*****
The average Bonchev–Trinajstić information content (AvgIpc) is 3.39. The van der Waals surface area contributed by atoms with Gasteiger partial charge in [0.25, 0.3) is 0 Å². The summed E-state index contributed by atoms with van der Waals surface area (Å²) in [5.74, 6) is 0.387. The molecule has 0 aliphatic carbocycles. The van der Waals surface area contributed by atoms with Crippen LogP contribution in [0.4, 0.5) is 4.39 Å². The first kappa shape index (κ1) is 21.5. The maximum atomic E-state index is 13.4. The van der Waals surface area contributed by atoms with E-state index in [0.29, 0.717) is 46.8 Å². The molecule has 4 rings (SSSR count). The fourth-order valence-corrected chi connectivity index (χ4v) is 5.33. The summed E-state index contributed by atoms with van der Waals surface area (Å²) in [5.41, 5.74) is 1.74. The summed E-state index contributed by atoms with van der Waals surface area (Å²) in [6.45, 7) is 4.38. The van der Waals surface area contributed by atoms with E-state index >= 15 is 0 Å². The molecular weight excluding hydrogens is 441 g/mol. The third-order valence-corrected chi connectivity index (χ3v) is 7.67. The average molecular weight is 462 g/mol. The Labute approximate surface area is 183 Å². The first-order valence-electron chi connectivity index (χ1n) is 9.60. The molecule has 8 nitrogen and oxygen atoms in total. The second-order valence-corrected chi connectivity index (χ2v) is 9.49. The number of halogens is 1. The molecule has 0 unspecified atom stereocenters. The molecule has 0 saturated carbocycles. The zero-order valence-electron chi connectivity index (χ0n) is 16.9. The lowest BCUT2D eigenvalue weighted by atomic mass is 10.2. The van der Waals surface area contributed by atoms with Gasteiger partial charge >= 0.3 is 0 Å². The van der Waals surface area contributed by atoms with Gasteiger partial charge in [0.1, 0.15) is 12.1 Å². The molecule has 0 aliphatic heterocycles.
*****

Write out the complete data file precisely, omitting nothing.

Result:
The average Bonchev–Trinajstić information content (AvgIpc) is 3.39. The van der Waals surface area contributed by atoms with Gasteiger partial charge in [0.25, 0.3) is 0 Å². The summed E-state index contributed by atoms with van der Waals surface area (Å²) in [5.74, 6) is 0.387. The molecule has 0 aliphatic carbocycles. The van der Waals surface area contributed by atoms with Crippen LogP contribution in [0.4, 0.5) is 4.39 Å². The first kappa shape index (κ1) is 21.5. The maximum atomic E-state index is 13.4. The van der Waals surface area contributed by atoms with E-state index in [0.29, 0.717) is 46.8 Å². The molecule has 4 rings (SSSR count). The fourth-order valence-corrected chi connectivity index (χ4v) is 5.33. The summed E-state index contributed by atoms with van der Waals surface area (Å²) in [5.41, 5.74) is 1.74. The summed E-state index contributed by atoms with van der Waals surface area (Å²) in [6.45, 7) is 4.38. The van der Waals surface area contributed by atoms with E-state index >= 15 is 0 Å². The molecular weight excluding hydrogens is 441 g/mol. The third-order valence-corrected chi connectivity index (χ3v) is 7.67. The average molecular weight is 462 g/mol. The Labute approximate surface area is 183 Å². The first-order valence-electron chi connectivity index (χ1n) is 9.60. The molecule has 8 nitrogen and oxygen atoms in total. The second-order valence-corrected chi connectivity index (χ2v) is 9.49. The number of halogens is 1. The molecule has 0 unspecified atom stereocenters. The molecule has 0 saturated carbocycles. The zero-order valence-electron chi connectivity index (χ0n) is 16.9. The lowest BCUT2D eigenvalue weighted by atomic mass is 10.2. The van der Waals surface area contributed by atoms with Gasteiger partial charge >= 0.3 is 0 Å². The van der Waals surface area contributed by atoms with Gasteiger partial charge in [0.1, 0.15) is 12.1 Å². The molecule has 0 aliphatic heterocycles.